The value of friends you don’t see very often

Wednesday, February 18th, 2015

Life is Bigger than the Screen by Julia Shohbozian

Rocklin resident Julia Shohbozian blogs about a life that is bigger than the screen.

Rocklin resident Julia Shohbozian blogs about a life that is bigger than the screen.

A junior in high school, Julia Shohbozian left her traditional high school campus at the end of her sophomore year, and opted for an independent study program which gives her freedom to take more classes at Sierra College and engage in community work. She serves on the Placer County Youth Commission and the Leadership Committee for the Coalition for Placer Youth.

This week I’d like to share a bit about the Placer County Youth Commission (PCYC). I have a profound love for this group and there are some great reasons why.

First, some background information about PCYC. It is a team of “high-schoolers” and young college students from various cities within Placer County. PCYC is led by Kara Sutter, a wonderful community leader who works to prevent substance abuse among youth across the county. Our goal, as a commission, is to come up with unique ideas to help raise awareness for youth and fight against underage drinking and address current youth issues in a healthy way.

Okay, now for the fun part. The most valuable thing about PCYC for me is the friends I have made. I will admit that it took me a while to come to a bare-bones conclusion about why my fellow commissioners are so special to me. Now, I am pleased to say that the reason is that I don’t see them very often. In other words, I don’t know everything about them, I don’t know who their other friends are, I don’t know what they do on the weekends, I don’t know what their grades are, I don’t know where they shop, I don’t know what they said to so-and-so last week. The list goes on, but I think you get the idea. Since we’re not at school with each other everyday, and we don’t follow each other on Instagram or Twitter, we are free to be exactly who we are. This also allows for friendship to develop over time, rather than all at once. My personal theory is that this keeps us always excited to see each other again. I value my friends on the commission more because they aren’t available to me everyday for seven hours and vice versa.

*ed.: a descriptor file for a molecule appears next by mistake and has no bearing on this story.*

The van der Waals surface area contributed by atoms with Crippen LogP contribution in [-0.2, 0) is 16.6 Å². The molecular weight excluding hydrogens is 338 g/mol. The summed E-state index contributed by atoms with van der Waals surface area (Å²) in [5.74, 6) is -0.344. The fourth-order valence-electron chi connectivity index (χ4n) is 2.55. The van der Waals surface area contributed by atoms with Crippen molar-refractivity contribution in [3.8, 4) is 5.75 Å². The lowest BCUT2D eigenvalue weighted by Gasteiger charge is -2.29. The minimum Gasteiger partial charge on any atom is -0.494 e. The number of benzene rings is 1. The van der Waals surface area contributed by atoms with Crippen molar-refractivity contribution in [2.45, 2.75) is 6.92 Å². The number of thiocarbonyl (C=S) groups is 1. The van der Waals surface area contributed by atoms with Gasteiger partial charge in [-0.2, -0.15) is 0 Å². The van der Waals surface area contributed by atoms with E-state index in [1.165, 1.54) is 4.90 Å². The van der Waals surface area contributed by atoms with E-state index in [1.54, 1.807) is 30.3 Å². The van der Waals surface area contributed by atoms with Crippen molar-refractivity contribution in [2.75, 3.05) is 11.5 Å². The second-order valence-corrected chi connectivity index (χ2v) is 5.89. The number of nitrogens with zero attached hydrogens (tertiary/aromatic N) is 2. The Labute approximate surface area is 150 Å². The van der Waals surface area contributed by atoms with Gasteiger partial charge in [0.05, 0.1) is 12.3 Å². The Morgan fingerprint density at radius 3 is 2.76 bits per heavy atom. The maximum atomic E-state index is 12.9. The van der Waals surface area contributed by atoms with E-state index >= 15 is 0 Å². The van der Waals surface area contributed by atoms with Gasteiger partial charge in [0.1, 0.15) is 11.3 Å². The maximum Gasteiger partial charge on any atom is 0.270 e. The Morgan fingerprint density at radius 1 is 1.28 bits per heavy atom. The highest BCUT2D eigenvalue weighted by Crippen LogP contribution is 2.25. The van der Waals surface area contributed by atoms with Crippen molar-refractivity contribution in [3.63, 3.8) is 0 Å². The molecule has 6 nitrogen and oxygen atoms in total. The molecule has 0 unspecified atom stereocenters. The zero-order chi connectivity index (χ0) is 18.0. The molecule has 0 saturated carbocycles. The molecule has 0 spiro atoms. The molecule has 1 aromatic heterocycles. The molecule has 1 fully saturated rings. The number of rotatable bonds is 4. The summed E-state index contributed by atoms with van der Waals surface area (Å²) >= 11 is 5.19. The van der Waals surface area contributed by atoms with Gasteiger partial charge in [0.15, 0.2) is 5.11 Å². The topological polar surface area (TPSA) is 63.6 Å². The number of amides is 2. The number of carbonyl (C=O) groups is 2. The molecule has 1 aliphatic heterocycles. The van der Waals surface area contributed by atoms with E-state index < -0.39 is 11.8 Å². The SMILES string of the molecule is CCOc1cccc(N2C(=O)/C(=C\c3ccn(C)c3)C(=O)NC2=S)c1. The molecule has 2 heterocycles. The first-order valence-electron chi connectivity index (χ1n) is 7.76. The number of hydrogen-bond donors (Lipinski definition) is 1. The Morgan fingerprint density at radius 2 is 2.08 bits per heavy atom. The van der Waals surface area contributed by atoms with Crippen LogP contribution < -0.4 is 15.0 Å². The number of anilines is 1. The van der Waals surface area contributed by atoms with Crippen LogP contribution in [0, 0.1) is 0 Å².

Another benefit of the commission is that we are committed to attending two to three hour meetings every two weeks. That might not sound like much, but it has a value all its own. When we sit down at the meetings we know that we’re not there to do homework or check our social media. It is not the place to do anything that you do normally. We are there to think about what we can do to better our community together. Honestly, it’s a social with the best intentions. The simplicity of it is wonderful. What I hope you take from what I’m saying is that time spent outside of your regular routine, even if it’s just for a bit, can bring you loads of happiness. And I would especially advice you to find something unique, completely separate from your high school or college. I believe that the value that the commission holds is applicable to any outside group you may join.



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About Joanna Jullien

Joanna Jullien

Joanna ( and her husband have raised two sons in Roseville, CA. She has a degree from U.C. Berkeley in Social Anthropology (corporate culture). Her honors thesis was awarded the Kroeber Prize and funding from National Science Foundation grant. Joanna writes to help parents with the modern-day leadership challenges of raising children. She is a contributing writer for The Granite Bay View, the Press Tribune, the Sacramento Examiner, and editor of Banana Moments.